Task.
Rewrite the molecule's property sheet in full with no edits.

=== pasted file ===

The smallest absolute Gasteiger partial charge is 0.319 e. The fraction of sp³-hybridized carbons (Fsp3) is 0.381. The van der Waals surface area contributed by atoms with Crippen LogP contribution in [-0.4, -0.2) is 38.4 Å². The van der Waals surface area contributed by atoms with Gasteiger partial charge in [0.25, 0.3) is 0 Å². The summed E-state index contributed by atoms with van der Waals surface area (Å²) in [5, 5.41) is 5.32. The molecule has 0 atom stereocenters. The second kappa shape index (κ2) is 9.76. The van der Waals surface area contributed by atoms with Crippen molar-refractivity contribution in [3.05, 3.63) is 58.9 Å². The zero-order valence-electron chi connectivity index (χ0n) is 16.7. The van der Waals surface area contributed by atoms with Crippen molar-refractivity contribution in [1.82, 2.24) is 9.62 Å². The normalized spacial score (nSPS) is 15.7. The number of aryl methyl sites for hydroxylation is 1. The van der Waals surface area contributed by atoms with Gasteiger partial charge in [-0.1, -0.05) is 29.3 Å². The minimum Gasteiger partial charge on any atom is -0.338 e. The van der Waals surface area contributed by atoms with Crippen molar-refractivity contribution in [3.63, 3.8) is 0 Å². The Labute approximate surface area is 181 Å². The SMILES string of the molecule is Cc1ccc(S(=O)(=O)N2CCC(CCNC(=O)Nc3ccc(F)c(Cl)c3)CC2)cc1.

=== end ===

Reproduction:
The smallest absolute Gasteiger partial charge is 0.319 e. The fraction of sp³-hybridized carbons (Fsp3) is 0.381. The van der Waals surface area contributed by atoms with Crippen LogP contribution in [-0.4, -0.2) is 38.4 Å². The van der Waals surface area contributed by atoms with Gasteiger partial charge in [0.25, 0.3) is 0 Å². The summed E-state index contributed by atoms with van der Waals surface area (Å²) in [5, 5.41) is 5.32. The molecule has 0 atom stereocenters. The second kappa shape index (κ2) is 9.76. The van der Waals surface area contributed by atoms with Crippen molar-refractivity contribution in [3.05, 3.63) is 58.9 Å². The zero-order valence-electron chi connectivity index (χ0n) is 16.7. The van der Waals surface area contributed by atoms with Crippen molar-refractivity contribution in [1.82, 2.24) is 9.62 Å². The normalized spacial score (nSPS) is 15.7. The number of aryl methyl sites for hydroxylation is 1. The van der Waals surface area contributed by atoms with Gasteiger partial charge in [-0.1, -0.05) is 29.3 Å². The minimum Gasteiger partial charge on any atom is -0.338 e. The van der Waals surface area contributed by atoms with Crippen molar-refractivity contribution in [3.63, 3.8) is 0 Å². The Labute approximate surface area is 181 Å². The SMILES string of the molecule is Cc1ccc(S(=O)(=O)N2CCC(CCNC(=O)Nc3ccc(F)c(Cl)c3)CC2)cc1.